HIV deserves full disclosure


People living with HIV face social stigma that makes sharing their condition with others throughout their day to day lives a difficult and contentious subject. But when it comes to sexual partners, disclosing that they have the virus is a vital responsibility.

In a Toronto Star article, advocates argue that those suffering from HIV are unfairly prosecuted in Ontario through the court system when it comes to nondisclosure. Advocates believe that charges laid on those that fail to disclose, such as aggravated sexual assault, are disproportionate to the crime committed and criminalize HIV instead of contributing to a solution for it.

No matter how low the chance is that the virus will be transferred, those carrying the HIV virus need to disclose it to their sexual partners. Consensual sex can only be had when both parties know the risks involved. HIV can lead to AIDS, a serious disease that can be fatal. People deserve to know their risk of contracting it before getting intimate with a partner.

Despite this truth, the penalties for not disclosing HIV to a partner in Ontario aren’t proportionate to the crime in many cases. When people with HIV don’t disclose, they can be put on the sex offenders’ registry and persecuted for aggravated sexual assault, a charge difficult to make in other legal contexts.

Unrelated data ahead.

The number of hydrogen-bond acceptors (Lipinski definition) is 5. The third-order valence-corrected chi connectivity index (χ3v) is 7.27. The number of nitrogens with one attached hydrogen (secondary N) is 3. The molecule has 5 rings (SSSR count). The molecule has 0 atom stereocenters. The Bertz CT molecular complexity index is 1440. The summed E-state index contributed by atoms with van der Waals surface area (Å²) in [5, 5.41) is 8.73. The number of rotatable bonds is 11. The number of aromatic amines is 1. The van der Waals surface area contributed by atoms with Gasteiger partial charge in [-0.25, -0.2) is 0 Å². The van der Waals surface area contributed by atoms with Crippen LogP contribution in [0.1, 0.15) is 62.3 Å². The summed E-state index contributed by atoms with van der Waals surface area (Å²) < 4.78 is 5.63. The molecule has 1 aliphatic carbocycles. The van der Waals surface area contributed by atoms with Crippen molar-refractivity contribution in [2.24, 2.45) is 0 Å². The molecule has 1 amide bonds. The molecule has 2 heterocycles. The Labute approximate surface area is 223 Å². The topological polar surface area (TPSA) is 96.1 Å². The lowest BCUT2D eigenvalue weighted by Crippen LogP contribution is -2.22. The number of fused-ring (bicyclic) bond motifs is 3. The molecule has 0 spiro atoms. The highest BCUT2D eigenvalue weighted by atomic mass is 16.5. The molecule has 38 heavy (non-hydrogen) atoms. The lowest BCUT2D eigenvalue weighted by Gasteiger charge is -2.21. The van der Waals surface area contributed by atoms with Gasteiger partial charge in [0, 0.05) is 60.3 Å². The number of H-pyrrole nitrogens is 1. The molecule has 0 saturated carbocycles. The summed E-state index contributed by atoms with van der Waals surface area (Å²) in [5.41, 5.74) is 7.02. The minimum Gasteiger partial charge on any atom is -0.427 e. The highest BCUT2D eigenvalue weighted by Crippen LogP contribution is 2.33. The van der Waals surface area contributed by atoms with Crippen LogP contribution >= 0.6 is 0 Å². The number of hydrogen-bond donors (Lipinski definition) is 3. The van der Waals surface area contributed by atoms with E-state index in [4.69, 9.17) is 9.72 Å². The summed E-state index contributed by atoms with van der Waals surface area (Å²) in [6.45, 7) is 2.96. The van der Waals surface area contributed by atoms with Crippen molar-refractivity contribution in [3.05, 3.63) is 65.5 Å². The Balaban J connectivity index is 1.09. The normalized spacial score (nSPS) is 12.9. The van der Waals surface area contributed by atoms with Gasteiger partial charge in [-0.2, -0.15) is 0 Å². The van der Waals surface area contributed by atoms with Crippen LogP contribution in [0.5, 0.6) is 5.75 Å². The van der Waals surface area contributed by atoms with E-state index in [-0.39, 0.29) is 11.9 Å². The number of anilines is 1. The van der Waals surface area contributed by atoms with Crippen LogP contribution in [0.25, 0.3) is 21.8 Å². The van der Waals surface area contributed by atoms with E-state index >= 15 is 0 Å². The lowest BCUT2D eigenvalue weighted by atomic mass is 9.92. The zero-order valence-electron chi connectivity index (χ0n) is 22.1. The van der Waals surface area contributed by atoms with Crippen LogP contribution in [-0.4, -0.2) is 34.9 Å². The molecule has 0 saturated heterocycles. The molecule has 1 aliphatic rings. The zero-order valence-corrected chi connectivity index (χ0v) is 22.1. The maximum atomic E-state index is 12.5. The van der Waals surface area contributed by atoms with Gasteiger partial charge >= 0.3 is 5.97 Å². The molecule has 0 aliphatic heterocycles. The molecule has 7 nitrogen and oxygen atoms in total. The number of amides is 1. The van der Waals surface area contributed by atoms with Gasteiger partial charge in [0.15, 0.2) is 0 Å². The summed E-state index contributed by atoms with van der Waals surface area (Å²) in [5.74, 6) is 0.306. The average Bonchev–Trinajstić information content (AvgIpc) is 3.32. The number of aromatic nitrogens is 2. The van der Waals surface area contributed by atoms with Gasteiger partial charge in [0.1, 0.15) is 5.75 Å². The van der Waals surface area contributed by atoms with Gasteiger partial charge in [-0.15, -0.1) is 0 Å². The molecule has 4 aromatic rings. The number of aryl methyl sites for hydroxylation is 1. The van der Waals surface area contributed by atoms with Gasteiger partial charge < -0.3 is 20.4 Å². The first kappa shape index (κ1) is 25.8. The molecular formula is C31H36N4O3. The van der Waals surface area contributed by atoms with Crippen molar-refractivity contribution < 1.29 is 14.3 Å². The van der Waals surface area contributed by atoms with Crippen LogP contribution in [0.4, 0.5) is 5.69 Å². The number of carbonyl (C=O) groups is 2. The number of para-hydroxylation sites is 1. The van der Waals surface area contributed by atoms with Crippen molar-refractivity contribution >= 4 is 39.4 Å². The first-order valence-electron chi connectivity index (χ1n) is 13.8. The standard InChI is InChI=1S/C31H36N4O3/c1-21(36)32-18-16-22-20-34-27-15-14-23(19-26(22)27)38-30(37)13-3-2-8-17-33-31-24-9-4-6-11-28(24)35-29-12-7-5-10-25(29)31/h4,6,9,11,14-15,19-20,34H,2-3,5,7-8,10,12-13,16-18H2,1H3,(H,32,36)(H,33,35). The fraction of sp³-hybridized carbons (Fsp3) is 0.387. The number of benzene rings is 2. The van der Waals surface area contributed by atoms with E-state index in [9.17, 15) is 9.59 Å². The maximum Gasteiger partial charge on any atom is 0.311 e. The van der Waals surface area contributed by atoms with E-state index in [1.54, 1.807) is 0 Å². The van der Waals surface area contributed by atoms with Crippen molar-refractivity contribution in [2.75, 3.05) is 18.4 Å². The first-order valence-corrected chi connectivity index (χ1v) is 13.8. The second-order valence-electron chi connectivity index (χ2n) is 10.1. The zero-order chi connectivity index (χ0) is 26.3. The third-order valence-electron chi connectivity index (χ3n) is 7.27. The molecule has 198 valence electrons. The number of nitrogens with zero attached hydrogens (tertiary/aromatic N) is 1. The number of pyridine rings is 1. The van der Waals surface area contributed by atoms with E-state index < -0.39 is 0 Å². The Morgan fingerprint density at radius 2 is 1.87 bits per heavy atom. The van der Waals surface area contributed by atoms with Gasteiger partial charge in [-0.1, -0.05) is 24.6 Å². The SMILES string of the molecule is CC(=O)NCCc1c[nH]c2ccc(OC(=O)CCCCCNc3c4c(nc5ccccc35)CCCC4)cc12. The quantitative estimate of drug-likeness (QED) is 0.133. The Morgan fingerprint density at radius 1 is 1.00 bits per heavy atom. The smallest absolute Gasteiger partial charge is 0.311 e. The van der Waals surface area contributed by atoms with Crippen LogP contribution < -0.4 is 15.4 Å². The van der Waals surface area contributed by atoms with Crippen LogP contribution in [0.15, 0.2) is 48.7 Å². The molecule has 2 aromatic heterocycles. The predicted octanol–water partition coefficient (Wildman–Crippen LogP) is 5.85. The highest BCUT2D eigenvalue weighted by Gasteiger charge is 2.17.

This still applies to cases where the virus wasn’t transferred and where the chance of transference was none due to use of a condom.

There are certainly cases in which HIV is intentionally or unintentionally transferred that damage people’s lives where these types of charges are warranted. But a blanket charge applied to a variety of situations and intents won’t do much good.

The prevalence of these cases points to a larger issue of a lack of sex education. Elementary and high school classrooms discuss the ways in which a person can contract diseases like HIV and how to prevent it from happening. Currently, they stop short of explaining what the protocol is concerning consent after one has contracted a sexually transmitted disease or illness.

Improving the amount of accessible knowledge concerning HIV and other sexually transmitted diseases won’t only help tackle the social stigma that HIV positive people face, but will also give people the tools to act responsibly and uphold informed consent with their partners.

Disclosing that one has HIV to a partner is absolutely paramount no matter what one’s viral load is. However, instead of simply punishing those who have already committed the crime of not disclosing, Ontario needs to support education on the subject of HIV transference to prevent it in the future.

— Journal Editorial Board

All final editorial decisions are made by the Editor(s)-in-Chief and/or the Managing Editor. Authors should not be contacted, targeted, or harassed under any circumstances. If you have any grievances with this article, please direct your comments to

When commenting, be considerate and respectful of writers and fellow commenters. Try to stay on topic. Spam and comments that are hateful or discriminatory will be deleted. Our full commenting policy can be read here.